Civil Rights Office Investigating School Closures in Houston

By Denisa R. Superville — July 17, 2014 1 min read
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The civil rights office in the U.S. Department of Education is looking into a complaint that the closures of two predominantly minority Houston schools—Jones High School and Dodson Elementary School —discriminated against black and Hispanic students.

The complaint was filed by Charles X. White, of the Sunnyside and South Park neighborhood group, according to the Houston Chronicle.

School closures—primarily schools in minority neighborhoods— have been a lightning rod of debate in recent years. Urban school districts have responded to population losses and rising operating costs by consolidating and/or closing neighborhood schools and opening charter schools. But many parents in those neighborhoods have objected to the closures, arguing that they disproportionately affect minority students.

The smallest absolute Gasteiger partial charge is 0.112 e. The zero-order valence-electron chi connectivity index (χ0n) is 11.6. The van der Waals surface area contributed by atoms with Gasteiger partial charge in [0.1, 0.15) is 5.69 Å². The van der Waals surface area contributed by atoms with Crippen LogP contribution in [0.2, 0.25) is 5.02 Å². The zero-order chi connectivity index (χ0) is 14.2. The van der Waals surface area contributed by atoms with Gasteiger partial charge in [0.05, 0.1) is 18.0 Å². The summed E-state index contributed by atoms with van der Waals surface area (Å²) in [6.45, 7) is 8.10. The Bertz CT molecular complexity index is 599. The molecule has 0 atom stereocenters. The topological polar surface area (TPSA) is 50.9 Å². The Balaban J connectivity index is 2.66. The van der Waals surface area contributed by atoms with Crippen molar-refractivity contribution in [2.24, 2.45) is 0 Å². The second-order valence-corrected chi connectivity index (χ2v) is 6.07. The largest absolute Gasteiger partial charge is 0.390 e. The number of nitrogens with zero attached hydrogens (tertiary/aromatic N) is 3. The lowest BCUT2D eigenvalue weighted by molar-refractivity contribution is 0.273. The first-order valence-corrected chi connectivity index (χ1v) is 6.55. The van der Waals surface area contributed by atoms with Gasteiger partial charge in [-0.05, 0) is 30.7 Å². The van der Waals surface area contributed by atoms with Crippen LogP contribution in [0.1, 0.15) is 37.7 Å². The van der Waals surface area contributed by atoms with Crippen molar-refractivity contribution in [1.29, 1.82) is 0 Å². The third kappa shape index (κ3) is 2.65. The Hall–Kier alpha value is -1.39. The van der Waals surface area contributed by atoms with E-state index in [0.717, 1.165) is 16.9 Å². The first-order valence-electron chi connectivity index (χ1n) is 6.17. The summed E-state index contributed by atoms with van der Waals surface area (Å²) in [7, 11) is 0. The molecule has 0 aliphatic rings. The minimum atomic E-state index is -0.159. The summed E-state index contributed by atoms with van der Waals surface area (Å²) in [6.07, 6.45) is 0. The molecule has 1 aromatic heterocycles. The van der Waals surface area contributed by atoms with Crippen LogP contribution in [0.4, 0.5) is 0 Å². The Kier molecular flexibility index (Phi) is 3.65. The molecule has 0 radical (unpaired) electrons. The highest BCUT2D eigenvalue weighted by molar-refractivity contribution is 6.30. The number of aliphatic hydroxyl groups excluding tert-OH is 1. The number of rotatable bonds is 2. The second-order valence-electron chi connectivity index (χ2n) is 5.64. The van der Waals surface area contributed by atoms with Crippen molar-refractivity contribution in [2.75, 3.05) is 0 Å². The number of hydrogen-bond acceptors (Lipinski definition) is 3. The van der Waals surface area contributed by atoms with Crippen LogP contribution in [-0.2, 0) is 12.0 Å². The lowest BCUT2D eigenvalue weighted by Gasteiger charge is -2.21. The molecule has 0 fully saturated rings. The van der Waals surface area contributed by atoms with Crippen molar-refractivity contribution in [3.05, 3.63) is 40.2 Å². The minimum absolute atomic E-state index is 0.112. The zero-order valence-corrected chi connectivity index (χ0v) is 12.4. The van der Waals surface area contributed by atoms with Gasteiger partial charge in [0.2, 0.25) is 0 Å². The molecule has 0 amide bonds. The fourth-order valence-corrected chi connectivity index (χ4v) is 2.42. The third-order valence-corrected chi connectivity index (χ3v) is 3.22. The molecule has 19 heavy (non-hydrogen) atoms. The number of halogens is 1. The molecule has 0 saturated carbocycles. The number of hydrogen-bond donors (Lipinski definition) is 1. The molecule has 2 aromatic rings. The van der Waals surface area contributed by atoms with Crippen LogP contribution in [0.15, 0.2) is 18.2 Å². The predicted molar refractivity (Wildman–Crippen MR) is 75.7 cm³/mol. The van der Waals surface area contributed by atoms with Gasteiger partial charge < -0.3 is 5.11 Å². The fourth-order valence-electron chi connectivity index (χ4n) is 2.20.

In May, the Washington, D.C.-based Advancement Project filed three complaints with the U.S. Department of Education’s civil rights division, contending that the closures and privatization in Chicago, New Orleans, and Newark, N. J., violated Title VI of the Civil Rights Act because they heavily primarily affected African-American and Latino communities.

The Houston Independent School District board voted in March to close Dodson Elementary School and turn Jones High School into a specialty vocational school. The superintendent had proposed closing five schools, but that number was whittled down to two.

The civil rights office confirmed the investigation to the Houston Chronicle and has sought more information from the district. The school district says it is taking the complaint very seriously and is cooperating with the department’s request for information.

“We believe that once the OCR has all the information it needs, HISD’s intent of providing the best schools for all children will be clear,” the district told the paper.

A version of this news article first appeared in the District Dossier blog.